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After Late Start Last Year, Josh Harris Hopes To Avoid Early Exit

It seems safe to say that 2015 looks much different for Pittsburgh Steelers first-year running back Josh Harris in comparison to his rookie season. Following the draft, Harris struggled to find himself a team, and his future seemed uncertain. When training camps around the league began to open in 2014, he was unemployed.

For the Steelers, training camp opened up right around the same time last season as it is slated to open this year. They brought their 90-man roster with them to Latrobe, and Harris was not on that roster. It was four or five days into training camp, when the team put offensive lineman David Snow out for waivers after an injury, that they used the open roster spot to sign Harris.

The move was made because their running back on the practice squad from the previous season, Alvester Alexander, had been dealing with injuries. A few days after Harris was signed, in fact, Alexander, too, was waived injured. In a corresponding move, they signed another running back, who was waived just 10 days later.

The point of all of this, of course, is to emphasize the fact that Harris did not have the opportunity to have a full offseason, making his transition into the league in his first year a difficult one. At this point last year, in fact, he wasn’t even on a roster.

His training camp experience as a rookie was a truncated one, but by the end, he was headed back to Pittsburgh on an NFL team’s 90-man roster, having survived while two other running backs did not. Back in Pittsburgh, he continued to beat the odds as the Steelers released three more running backs ahead of him.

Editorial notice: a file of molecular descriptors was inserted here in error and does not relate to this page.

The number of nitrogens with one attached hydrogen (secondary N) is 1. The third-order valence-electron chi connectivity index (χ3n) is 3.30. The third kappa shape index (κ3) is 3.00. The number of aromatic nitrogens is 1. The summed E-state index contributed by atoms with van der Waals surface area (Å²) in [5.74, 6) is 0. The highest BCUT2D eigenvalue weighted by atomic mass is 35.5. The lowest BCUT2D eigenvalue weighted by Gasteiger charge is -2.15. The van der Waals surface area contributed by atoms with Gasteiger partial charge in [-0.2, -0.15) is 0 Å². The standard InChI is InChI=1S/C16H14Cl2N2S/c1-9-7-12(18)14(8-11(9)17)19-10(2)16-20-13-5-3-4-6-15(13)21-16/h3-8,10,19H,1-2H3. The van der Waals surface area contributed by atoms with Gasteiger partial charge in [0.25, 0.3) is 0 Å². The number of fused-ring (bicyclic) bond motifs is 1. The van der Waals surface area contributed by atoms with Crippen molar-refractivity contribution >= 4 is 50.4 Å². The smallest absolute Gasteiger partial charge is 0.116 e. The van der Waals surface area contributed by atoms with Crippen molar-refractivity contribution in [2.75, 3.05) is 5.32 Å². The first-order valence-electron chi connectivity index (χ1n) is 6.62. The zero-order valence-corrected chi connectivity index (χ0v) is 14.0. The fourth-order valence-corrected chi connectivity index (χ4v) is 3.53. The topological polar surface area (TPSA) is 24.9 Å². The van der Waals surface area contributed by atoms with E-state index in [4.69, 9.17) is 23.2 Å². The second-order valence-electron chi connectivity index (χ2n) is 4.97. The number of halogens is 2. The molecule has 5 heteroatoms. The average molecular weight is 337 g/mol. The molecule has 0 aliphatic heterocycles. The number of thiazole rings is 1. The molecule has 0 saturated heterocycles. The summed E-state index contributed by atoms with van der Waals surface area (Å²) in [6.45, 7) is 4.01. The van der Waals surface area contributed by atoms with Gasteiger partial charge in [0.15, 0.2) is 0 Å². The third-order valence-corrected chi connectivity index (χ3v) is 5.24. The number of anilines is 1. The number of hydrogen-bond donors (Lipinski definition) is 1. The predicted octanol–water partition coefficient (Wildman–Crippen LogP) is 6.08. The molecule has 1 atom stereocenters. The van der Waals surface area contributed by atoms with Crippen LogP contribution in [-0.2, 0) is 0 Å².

Harris was ultimately released as well, of course. But he was signed to the team’s practice squad, even if he failed to make the 53-man roster. Which means that even his rookie season was a truncated one. That is why he is classified as a first-year player, after all, because he was only promoted from the practice squad late in the season with five games remaining.

All of these limitations, it would seem, resulted in an inexperienced and limited running back, and though he did nothing overtly  negative during his brief in-game appearances, it was clear that he had not yet fully gained his coaches’ confidence.

The year of 2015 has been a significantly different one, starting with a playoff performance in which he led the team in carries and rushing yards. He has now been with the organization for almost an entire year, and has had the chance to actually go through the offseason process with the Steelers, now heading into training camp actually knowing what to expect.

Harris is the favorite to occupy the roster spot that will be available during the early part of the season that entails the three-game suspension of Le’Veon Bell. During that period, he will be expected to show that he is capable of being a legitimate number two back in support of DeAngelo Williams. Because if he doesn’t, he may find that the year 2015 will be truncated as well once Bell is reinstated.

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